Friday, May 12, 2017

My Reading Life: The Burning: Sheridan in the Shenandoah Valley (Heatwole)




Several times a year, I drive from southern Virginia up through our beautiful Shenandoah Valley to Pennsylvania. And each time, I always think about the devastation that occurred here a little over 150 years ago. 

Each time I picked up The Burning: Sheridan in the Shenandoah Valley, I spent more time than I intended pouring over the maps Heatwole included and orienting myself to many of those places I know in this modern world. And with every reading, I would recall how many times I'd heard how much the Confederates hated "those Yankees" and could now realize why. Such terrible destruction.

Even when orders were given to limit burning to barns or crops, enough known of human nature tells me that there were those soldiers who were tender in carrying out the orders -- like when the soldier would tell the woman of the house that he had to set the barn on fire but it would be a small fire and he would leave immediately so she could put it out -- and there were those who sought revenge through greater destruction than ordered. It is the results of the latter which grieve my heart and make me want to know no more. Yet these women who had sole responsibility for their farms while their husbands or fathers were away in the war had more vigor and fortitude and courage and foresight than I think I have or would have.

The hardships endured by the southern families --and on the Confederate soldiers themselves-- are more than I think I could bear:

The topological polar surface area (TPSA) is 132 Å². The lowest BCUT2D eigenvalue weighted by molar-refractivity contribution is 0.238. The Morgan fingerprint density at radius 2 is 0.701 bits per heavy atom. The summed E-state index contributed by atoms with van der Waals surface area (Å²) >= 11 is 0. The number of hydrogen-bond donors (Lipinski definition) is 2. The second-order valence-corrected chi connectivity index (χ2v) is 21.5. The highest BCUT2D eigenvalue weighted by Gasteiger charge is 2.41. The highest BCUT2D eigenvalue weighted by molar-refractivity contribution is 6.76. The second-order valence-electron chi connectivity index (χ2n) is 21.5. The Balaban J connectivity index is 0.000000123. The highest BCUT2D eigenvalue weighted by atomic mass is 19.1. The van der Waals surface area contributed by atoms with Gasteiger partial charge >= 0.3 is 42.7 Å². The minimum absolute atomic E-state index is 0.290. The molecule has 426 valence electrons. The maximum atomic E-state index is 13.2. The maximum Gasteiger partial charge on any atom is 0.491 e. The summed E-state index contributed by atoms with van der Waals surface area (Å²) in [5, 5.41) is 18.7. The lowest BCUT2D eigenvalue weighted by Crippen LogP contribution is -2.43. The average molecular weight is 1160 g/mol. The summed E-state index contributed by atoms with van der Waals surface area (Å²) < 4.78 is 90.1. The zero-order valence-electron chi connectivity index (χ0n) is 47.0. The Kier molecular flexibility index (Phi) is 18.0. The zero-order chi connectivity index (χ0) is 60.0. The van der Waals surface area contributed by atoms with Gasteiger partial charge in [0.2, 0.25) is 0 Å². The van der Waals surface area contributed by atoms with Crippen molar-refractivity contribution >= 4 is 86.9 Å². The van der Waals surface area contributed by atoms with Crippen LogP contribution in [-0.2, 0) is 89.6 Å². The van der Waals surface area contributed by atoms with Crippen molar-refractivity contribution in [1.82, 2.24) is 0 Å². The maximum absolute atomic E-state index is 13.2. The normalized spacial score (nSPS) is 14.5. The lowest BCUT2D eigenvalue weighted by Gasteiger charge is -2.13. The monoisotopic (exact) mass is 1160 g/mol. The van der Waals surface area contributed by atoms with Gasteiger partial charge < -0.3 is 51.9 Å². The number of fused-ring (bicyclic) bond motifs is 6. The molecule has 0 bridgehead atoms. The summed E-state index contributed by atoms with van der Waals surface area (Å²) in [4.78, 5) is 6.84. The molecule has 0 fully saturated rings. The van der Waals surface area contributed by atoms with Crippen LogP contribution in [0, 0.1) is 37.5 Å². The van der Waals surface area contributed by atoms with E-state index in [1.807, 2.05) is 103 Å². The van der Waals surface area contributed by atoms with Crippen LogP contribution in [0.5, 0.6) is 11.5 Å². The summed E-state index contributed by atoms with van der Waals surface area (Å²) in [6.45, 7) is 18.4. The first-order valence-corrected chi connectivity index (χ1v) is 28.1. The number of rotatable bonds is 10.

"We were repeatedly robbed . . . by the Federals during Sheridan's encampment around town. We had to do our cooking after dark, as the smoke from the chimney was an invitation for the enemy to raid our kitchen and larders."
"Our hearts ached at the horrible sight . . . our beautiful Valley almost a barren waste and we with an army so inferior in numbers as to render success almost hopeless.
"The Federals were consuming all the forage that time would allow, and the rest was being carried off or destroyed."
"By eleven the atmosphere was stifling with smoke; the livid flames, that shone in the early morning from river to mountain, were obscured by the increasing pall of darkness that rested on the once beautiful landscape."
"The Confederates were slow to move on this day, probably because many of their horses were breaking down. The Federals were destroying all of the forage within their grasp -- they burned what they could not feed to their own mounts."
And in the end, "Emergency rations were made available by the very government that sanctioned Sheridan's campaign against the Valley."

I found this new and interesting regarding the Mennonite church: "In those days it was the custom to let the Lord select new deacons, ministers, and bishops. This was accomplished by placing a slip of paper into a prayer book and mixing the book with others, one for each candidate. Each man selected a book, and the one who found the slip of paper inside became the new church official." I guess this method was drawing straws glorified.

The name Sheridan has left a smoldering distaste with me.



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